There is no greater representation of a walking anomaly than Edwin Diaz.
The Mets closer strikes out roughly half of the batters he faces, yet he’s one of the worst closers in baseball.
Chalk it up to bad luck or just bad pitching, but the 26-year-old right-hander continues to find ways to not close out games when put in those high-leverage situations — even if his outings aren’t necessarily high-leverage in the first place.
Sunday was just the latest instance of Diaz’s brutal run with the Mets as he blew a five-run seventh-inning lead in the first game of a doubleheader against the New York Yankees.
A two-run single, a wild pitch, and a two-run home run to Aaron Hicks was the 10th blown save of Diaz’s Mets career compared to just 28 saves during his time in Queens.
He had just 12 blown saves in the previous 188 appearances of his career.
Moreso, the Mets added insult to injury by letting Diaz go out to pitch the eighth inning, which is the first of extra innings during doubleheaders during this shortened campaign.
While he got the first two outs of the frame with the automatic runner on second base, he surrendered the game-winning single to Gio Urshela, capping off his day of misery in an 8-7 loss.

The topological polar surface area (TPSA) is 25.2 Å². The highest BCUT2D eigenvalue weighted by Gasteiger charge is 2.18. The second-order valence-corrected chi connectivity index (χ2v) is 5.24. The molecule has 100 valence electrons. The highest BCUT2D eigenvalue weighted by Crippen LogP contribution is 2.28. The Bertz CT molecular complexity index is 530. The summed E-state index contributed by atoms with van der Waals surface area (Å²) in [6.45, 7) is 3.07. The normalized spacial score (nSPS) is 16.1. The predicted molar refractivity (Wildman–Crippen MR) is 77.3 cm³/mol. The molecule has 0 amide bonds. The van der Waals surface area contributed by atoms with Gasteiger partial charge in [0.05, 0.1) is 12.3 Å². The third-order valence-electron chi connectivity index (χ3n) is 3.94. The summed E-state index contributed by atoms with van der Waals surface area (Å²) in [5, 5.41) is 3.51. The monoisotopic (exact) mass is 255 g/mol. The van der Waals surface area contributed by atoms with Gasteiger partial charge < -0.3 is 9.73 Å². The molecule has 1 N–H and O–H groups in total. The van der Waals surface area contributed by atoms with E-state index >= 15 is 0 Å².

Talk about a horrible return on investment: He had 57 saves alone in 2018 as a member of the Seattle Mariners.
Maybe it was the move to a big market that did Diaz in, but time and time again, it’s abundantly clear that he can’t be the guy to close out games for the Mets. Yet he continues to get the ball, regardless.
Part of that has to do with the false hope that came with a strong August from Diaz. In 10 appearances from Aug. 2-28, he allowed just one run in 9.2 innings of work while striking out 23.
It’s amazing how quickly a good run can disappear in one catastrophic outing.
Still, Mets manager Luis Rojas views Diaz as his guy for the ninth (or seventh in doubleheaders) inning.
“We still trust him. We still love his stuff,” Rojas said on Sunday. “And that’s when he’s going to get the ball, when there’s tight situations.”
That collective groan you just heard came from hundreds of thousands of Mets fans.